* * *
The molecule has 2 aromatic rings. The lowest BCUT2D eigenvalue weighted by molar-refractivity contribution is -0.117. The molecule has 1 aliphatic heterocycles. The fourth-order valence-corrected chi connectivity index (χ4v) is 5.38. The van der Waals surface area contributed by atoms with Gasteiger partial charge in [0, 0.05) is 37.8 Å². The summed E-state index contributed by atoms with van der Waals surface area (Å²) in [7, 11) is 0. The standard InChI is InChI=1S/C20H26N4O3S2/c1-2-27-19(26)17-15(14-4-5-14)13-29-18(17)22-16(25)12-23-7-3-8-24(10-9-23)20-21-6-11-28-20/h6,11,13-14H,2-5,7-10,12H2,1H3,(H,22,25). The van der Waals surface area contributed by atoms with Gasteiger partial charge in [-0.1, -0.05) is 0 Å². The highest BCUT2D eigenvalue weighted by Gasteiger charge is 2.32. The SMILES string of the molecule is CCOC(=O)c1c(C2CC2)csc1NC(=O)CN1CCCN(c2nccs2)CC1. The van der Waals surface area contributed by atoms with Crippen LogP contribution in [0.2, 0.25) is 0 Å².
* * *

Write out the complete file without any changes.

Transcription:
The molecule has 2 aromatic rings. The lowest BCUT2D eigenvalue weighted by molar-refractivity contribution is -0.117. The molecule has 1 aliphatic heterocycles. The fourth-order valence-corrected chi connectivity index (χ4v) is 5.38. The van der Waals surface area contributed by atoms with Gasteiger partial charge in [0, 0.05) is 37.8 Å². The summed E-state index contributed by atoms with van der Waals surface area (Å²) in [7, 11) is 0. The standard InChI is InChI=1S/C20H26N4O3S2/c1-2-27-19(26)17-15(14-4-5-14)13-29-18(17)22-16(25)12-23-7-3-8-24(10-9-23)20-21-6-11-28-20/h6,11,13-14H,2-5,7-10,12H2,1H3,(H,22,25). The van der Waals surface area contributed by atoms with Gasteiger partial charge in [-0.1, -0.05) is 0 Å². The highest BCUT2D eigenvalue weighted by Gasteiger charge is 2.32. The SMILES string of the molecule is CCOC(=O)c1c(C2CC2)csc1NC(=O)CN1CCCN(c2nccs2)CC1. The van der Waals surface area contributed by atoms with Crippen LogP contribution in [0.2, 0.25) is 0 Å².